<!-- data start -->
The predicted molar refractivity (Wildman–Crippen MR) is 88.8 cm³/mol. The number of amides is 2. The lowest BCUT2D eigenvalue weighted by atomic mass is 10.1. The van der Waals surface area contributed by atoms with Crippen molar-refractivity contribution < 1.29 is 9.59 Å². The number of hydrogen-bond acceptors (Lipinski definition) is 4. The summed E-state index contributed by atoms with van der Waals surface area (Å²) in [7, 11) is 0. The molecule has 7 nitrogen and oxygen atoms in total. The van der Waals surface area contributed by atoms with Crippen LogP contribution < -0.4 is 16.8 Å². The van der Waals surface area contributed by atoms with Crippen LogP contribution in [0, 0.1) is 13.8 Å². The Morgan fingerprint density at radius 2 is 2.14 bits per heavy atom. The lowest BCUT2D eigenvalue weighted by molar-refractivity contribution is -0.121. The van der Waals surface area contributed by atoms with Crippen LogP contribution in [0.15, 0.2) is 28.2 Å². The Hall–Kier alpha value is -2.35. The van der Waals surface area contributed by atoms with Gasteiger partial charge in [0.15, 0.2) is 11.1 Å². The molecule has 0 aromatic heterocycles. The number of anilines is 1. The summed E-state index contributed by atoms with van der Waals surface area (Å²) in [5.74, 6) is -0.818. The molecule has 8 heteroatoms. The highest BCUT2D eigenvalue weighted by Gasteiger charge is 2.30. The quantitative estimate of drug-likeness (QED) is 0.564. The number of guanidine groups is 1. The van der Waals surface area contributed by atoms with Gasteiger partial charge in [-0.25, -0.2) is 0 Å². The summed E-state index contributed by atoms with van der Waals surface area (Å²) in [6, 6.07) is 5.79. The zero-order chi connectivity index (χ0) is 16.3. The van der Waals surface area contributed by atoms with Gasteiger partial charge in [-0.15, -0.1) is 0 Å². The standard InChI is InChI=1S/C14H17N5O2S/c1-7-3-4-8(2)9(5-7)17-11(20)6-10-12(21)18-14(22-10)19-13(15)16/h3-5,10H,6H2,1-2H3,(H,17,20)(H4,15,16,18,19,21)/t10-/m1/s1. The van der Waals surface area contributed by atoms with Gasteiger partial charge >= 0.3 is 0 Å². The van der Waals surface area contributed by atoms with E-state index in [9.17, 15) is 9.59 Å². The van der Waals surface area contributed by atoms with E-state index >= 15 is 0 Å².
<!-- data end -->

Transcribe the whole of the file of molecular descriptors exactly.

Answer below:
The predicted molar refractivity (Wildman–Crippen MR) is 88.8 cm³/mol. The number of amides is 2. The lowest BCUT2D eigenvalue weighted by atomic mass is 10.1. The van der Waals surface area contributed by atoms with Crippen molar-refractivity contribution < 1.29 is 9.59 Å². The number of hydrogen-bond acceptors (Lipinski definition) is 4. The summed E-state index contributed by atoms with van der Waals surface area (Å²) in [7, 11) is 0. The molecule has 7 nitrogen and oxygen atoms in total. The van der Waals surface area contributed by atoms with Crippen LogP contribution < -0.4 is 16.8 Å². The van der Waals surface area contributed by atoms with Crippen LogP contribution in [0, 0.1) is 13.8 Å². The Morgan fingerprint density at radius 2 is 2.14 bits per heavy atom. The lowest BCUT2D eigenvalue weighted by molar-refractivity contribution is -0.121. The van der Waals surface area contributed by atoms with Crippen LogP contribution in [0.15, 0.2) is 28.2 Å². The Hall–Kier alpha value is -2.35. The van der Waals surface area contributed by atoms with Gasteiger partial charge in [0.15, 0.2) is 11.1 Å². The molecule has 0 aromatic heterocycles. The number of anilines is 1. The summed E-state index contributed by atoms with van der Waals surface area (Å²) in [5.74, 6) is -0.818. The molecule has 8 heteroatoms. The highest BCUT2D eigenvalue weighted by Gasteiger charge is 2.30. The quantitative estimate of drug-likeness (QED) is 0.564. The number of guanidine groups is 1. The van der Waals surface area contributed by atoms with Gasteiger partial charge in [-0.25, -0.2) is 0 Å². The summed E-state index contributed by atoms with van der Waals surface area (Å²) in [6, 6.07) is 5.79. The zero-order chi connectivity index (χ0) is 16.3. The van der Waals surface area contributed by atoms with Gasteiger partial charge in [-0.15, -0.1) is 0 Å². The standard InChI is InChI=1S/C14H17N5O2S/c1-7-3-4-8(2)9(5-7)17-11(20)6-10-12(21)18-14(22-10)19-13(15)16/h3-5,10H,6H2,1-2H3,(H,17,20)(H4,15,16,18,19,21)/t10-/m1/s1. The van der Waals surface area contributed by atoms with Gasteiger partial charge >= 0.3 is 0 Å². The van der Waals surface area contributed by atoms with E-state index in [9.17, 15) is 9.59 Å². The van der Waals surface area contributed by atoms with E-state index >= 15 is 0 Å².